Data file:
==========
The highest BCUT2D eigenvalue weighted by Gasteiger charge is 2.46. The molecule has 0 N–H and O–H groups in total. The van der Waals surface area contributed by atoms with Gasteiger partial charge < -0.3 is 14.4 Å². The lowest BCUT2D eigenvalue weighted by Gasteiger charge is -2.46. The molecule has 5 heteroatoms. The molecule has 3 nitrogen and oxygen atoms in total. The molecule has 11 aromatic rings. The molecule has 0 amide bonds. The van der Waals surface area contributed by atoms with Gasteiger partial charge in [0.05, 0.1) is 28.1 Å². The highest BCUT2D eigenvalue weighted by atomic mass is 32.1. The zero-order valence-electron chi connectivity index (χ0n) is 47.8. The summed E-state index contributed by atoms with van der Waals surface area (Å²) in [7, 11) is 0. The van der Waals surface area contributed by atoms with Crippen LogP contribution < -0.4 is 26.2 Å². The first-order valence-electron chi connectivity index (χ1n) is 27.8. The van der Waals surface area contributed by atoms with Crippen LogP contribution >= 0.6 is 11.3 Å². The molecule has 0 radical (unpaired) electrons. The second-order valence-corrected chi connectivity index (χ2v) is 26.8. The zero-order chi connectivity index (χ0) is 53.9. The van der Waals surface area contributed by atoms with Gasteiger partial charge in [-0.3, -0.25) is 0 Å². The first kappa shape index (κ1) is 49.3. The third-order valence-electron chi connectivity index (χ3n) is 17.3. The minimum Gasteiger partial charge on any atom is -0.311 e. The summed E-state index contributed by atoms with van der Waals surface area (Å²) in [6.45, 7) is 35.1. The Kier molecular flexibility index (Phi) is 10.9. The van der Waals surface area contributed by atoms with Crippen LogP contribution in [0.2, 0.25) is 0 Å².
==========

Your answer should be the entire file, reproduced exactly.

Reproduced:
The highest BCUT2D eigenvalue weighted by Gasteiger charge is 2.46. The molecule has 0 N–H and O–H groups in total. The van der Waals surface area contributed by atoms with Gasteiger partial charge < -0.3 is 14.4 Å². The lowest BCUT2D eigenvalue weighted by Gasteiger charge is -2.46. The molecule has 5 heteroatoms. The molecule has 3 nitrogen and oxygen atoms in total. The molecule has 11 aromatic rings. The molecule has 0 amide bonds. The van der Waals surface area contributed by atoms with Gasteiger partial charge in [0.05, 0.1) is 28.1 Å². The highest BCUT2D eigenvalue weighted by atomic mass is 32.1. The zero-order valence-electron chi connectivity index (χ0n) is 47.8. The summed E-state index contributed by atoms with van der Waals surface area (Å²) in [7, 11) is 0. The van der Waals surface area contributed by atoms with Crippen LogP contribution < -0.4 is 26.2 Å². The first-order valence-electron chi connectivity index (χ1n) is 27.8. The van der Waals surface area contributed by atoms with Crippen LogP contribution >= 0.6 is 11.3 Å². The molecule has 0 radical (unpaired) electrons. The second-order valence-corrected chi connectivity index (χ2v) is 26.8. The zero-order chi connectivity index (χ0) is 53.9. The van der Waals surface area contributed by atoms with Gasteiger partial charge in [-0.3, -0.25) is 0 Å². The first kappa shape index (κ1) is 49.3. The third-order valence-electron chi connectivity index (χ3n) is 17.3. The minimum Gasteiger partial charge on any atom is -0.311 e. The summed E-state index contributed by atoms with van der Waals surface area (Å²) in [6.45, 7) is 35.1. The Kier molecular flexibility index (Phi) is 10.9. The van der Waals surface area contributed by atoms with Crippen LogP contribution in [0.2, 0.25) is 0 Å².